Founding Partner & COO @ SEOMERCE, a leading E-Commerce SEO Firm that has helped hundreds of stores worldwide develop and dominate Organic Search as a key sales channel in their digital strategy.
You've gotten an interesting, mixed batch of answers to your question.
Here's what I would personally do:
1. Think of a skillset that you posess, or would like to develop, that compliments your venture and what business you plan to do. (Consider the role you plan to hold in the venture down the line.)
2. Get a job that actively engages that skillset (for example, if you think sales is that skillet - perfect, get a sales job and get the experience & development you need, while being paid for it and making ends meet.)
3. Apply your newfound experience and cashflow to supplement your venture.
I'd love to continue the discussion on a call and hear about your personal situation.
Personally, I'd suggest for you to read the E. Myth by Michael Gerber, Secrets of Closing the Sale by Zig Ziglar and F.U. Money by Dan Lok.
You'll get a healthy dose of actionable information alongside a good serving of perspective reality.
I'd start by really pin-pointing your MVA's (Most Valuable Activities) or as I like to call them, your DRPA's (Direct Result Producing Activities).
As a business owner, you need to make more money, so focus on doing just that. Think "what is the best role for me to take on, where I can influence the business, but it's not dependent on me for operation & revenue?"
While I won't second others' suggestions to go to Freelancer or hire VA's - I want you to first understand, what exactly it is that you need outsourced. How much will it all cost? Are you willing to take a lower margin, but take the gruntwork off your shoulders?
My policy is: if you're doing something that doesnt equate to more $ for your business, at the end of the chain...you souldn't be the one doing it.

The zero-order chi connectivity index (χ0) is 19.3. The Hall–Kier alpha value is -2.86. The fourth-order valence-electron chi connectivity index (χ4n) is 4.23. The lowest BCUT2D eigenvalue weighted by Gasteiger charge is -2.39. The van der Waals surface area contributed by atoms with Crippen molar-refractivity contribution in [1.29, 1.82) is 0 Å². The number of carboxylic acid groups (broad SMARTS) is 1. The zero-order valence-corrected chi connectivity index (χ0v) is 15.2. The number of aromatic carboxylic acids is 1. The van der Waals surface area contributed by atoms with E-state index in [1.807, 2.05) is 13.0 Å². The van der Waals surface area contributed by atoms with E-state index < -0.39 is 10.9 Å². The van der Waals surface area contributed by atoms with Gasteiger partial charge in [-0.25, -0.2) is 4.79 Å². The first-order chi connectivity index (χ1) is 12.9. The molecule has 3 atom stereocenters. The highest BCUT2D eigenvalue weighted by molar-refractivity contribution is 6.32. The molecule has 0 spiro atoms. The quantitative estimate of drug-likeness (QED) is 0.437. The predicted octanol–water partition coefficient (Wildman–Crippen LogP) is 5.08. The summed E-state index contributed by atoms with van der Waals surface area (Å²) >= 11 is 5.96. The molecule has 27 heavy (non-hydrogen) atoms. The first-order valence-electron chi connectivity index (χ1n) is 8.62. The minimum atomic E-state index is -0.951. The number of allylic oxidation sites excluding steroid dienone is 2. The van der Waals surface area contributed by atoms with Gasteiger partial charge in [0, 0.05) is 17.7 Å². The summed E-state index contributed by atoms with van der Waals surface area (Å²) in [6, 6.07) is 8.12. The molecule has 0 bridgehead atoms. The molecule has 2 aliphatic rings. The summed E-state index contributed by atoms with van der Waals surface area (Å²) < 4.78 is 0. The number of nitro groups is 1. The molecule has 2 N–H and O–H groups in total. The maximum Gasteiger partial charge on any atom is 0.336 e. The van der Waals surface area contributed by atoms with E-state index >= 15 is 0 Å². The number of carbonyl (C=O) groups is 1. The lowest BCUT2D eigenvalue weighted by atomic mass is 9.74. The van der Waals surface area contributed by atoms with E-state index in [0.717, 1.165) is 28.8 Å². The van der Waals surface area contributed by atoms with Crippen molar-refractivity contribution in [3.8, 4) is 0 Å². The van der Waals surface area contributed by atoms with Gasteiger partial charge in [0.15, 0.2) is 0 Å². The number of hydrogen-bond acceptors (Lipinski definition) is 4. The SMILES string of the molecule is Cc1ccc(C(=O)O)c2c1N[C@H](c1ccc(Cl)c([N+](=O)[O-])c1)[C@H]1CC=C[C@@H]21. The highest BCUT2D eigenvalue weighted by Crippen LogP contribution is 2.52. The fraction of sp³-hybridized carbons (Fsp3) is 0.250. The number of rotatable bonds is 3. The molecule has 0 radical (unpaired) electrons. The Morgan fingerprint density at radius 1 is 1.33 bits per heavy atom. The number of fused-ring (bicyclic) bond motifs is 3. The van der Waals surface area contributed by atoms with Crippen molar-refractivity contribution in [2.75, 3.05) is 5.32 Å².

Before you ask "how do I get more clients?" Look at your current revenue model, can you shift it a bit, and up your engagement with existing clients along with their value in revenue.
Crunch the numbers, see what works and what doesn't. If you need an expert eye, I'd love to get on a call with you to discuss your business model and show you a few things that you can do to make the shift.
It really depends on: what business will you be doing, and who will you be doing business with?
Personally, in my carreer - I work alongside some of the most brilliant executives & business owners in Canada. My experience leads me to believe that a formal education gives you very well-rounded start in most areas of business alongside more depth of understanding. It does well to answer the question of "where do I start & what do I need to know?"
In entrepreneurship, information is leverage, and leverage is key. So, if you see yourself in a vertical where the sort of information offered in most traditional business schools will be of benefit, and you have the financial ability to commit to going back to school for this program - I don't see why not.
At the same time, building experience ontop of that information or education is where you will really shine. If "the price is right" for you, and you don't see a viable alternative - do it. But it's most definitely not the only option.
Marketing & Sales. A lot of entrepreneurs are "doers of the thing" but at some point, you're forced to take the shift and become a "marketer of the thing".
Think of it this way: You can have the best product on the market, but it doesn't matter if noone knows about it.
Ofcourse, there are so many other important bits I'd love to tell you about - but, start with these and you will see traction, the rest will follow.